What should you eat before bed?
Nothing. Herbal tea. Water.
This answer might sound flippant, but really, most of us don’t need food after dinner and before bed, especially the type of foods one typically eats after dinner. You know what I am talking about: all the bad foods … wine, chips, popcorn, snack foods, etc. Sugar, alcohol, or a stuffed belly never improved the quality of anyone’s sleep. As I always tell my clients, “Nothing good is ever eaten after dinner.” I aim to eat within a 12-hour window: I eat between 8 am and 8 pm. (This window obviously reflects my lifestyle and could shift depending on your work schedule. It could be 7 am-7 pm or 9 am-9 pm. You pick the window, but the concept stands. Eat your food when your body needs fuel. It doesn’t need fuel to sleep.)
Now — as always — there is a caveat. The highly active individual who plans to do a “fasting” moderate to intense workout before breakfast, might benefit from a balanced snack of a few hundred nutritiously dense calories. (“Fasting” means the workout is done without a pre-workout snack.)
Back to my advice for the regular human and moderately active individual. Unless it is a special occasion, after dinner, enjoy a cup of herbal tea and then instead of thinking about food, start a sleep routine.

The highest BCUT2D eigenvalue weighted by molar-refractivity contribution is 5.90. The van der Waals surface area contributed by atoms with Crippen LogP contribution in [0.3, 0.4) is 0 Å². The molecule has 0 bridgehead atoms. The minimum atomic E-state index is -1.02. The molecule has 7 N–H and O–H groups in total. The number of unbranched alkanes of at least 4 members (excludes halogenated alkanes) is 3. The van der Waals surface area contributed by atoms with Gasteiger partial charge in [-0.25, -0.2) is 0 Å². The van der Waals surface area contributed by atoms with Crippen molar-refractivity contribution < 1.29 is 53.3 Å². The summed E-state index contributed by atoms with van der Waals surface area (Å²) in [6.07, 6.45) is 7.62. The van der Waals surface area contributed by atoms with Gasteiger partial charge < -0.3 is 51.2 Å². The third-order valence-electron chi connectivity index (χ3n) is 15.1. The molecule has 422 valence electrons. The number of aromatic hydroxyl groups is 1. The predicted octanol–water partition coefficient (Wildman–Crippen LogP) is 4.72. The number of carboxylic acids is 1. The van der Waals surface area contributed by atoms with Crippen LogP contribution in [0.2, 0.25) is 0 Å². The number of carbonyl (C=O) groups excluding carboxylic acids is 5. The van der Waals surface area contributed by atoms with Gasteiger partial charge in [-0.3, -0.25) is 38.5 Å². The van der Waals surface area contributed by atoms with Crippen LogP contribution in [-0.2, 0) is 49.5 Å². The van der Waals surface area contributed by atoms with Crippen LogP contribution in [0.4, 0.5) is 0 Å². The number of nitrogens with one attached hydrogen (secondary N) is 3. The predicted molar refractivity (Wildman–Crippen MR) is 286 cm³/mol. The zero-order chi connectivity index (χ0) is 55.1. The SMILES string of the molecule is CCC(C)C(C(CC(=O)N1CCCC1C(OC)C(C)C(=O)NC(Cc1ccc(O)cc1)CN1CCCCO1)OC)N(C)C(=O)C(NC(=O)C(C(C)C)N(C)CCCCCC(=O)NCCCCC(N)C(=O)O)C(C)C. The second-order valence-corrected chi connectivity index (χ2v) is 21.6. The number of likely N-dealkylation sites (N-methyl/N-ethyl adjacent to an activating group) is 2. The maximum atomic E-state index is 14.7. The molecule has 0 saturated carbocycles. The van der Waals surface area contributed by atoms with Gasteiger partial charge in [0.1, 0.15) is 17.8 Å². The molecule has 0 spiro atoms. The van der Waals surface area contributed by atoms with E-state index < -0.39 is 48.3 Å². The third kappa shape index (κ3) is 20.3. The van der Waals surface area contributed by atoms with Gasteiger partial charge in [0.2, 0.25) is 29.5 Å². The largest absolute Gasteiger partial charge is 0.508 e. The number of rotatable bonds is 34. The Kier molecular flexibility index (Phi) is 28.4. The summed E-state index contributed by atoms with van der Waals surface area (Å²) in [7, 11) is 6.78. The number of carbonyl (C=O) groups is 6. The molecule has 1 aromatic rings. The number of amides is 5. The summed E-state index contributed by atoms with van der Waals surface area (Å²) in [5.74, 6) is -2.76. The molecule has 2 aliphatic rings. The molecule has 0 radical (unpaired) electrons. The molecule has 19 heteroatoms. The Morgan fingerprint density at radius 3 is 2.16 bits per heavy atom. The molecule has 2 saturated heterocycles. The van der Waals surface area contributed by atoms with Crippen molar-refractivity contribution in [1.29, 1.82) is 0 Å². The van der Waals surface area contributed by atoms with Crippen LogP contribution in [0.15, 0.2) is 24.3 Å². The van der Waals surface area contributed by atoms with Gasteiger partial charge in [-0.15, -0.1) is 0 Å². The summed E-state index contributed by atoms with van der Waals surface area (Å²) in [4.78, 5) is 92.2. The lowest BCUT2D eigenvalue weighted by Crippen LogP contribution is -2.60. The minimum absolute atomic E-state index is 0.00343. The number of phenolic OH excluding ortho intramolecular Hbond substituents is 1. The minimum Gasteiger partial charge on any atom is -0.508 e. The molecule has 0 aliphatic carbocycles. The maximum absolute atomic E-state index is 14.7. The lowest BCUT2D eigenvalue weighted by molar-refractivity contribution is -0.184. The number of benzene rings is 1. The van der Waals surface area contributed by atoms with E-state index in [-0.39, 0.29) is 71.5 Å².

An individualized sleep routine is critical. Why? Because as you sleep your body and brain recover, and your hormones rebalance. Getting adequate sleep (both quality and quantity) is 100% a linchpin health habit; sleeping will help keep all of your other “health ducks” in a row.
Sleep has a compounding effect that improves mood and performance, strengthens the immune system, and increases the likelihood you will be able to say “no” to food. Sleep is key for optimal health and weight management. If you don’t sleep it is almost impossible to resist sugar, lose weight, and maintain an exercise program. Without sleep, most of us become a bottomless pit of cravings. Sleep regulates hormones like ghrelin (which makes you hungry), leptin (which makes you feel full), and stress/weight hormones such as cortisol and insulin.
Possible sleep routine components
- Turning off all screens 30 minutes to an hour before bed
- Making sure your bedroom is cool and DARK
- Doing something that is relaxing. Have a bath (an Epsom salt bath can be especially relaxing), meditate, or do some deep breathing, gentle yoga, stretching, or lie on a foam roller
- Drinking a soothing sleepy-time herbal tea such as chamomile or a tea with valerian root in it
- Having a regular bedtime and wake-up schedule
- Taking melatonin and/or magnesium
Also, remember that a good sleep starts in the morning. Prioritize exercise — make a conscious effort to sit less and move more throughout your day — AND stop consuming coffee 6 to 8 hours before bed.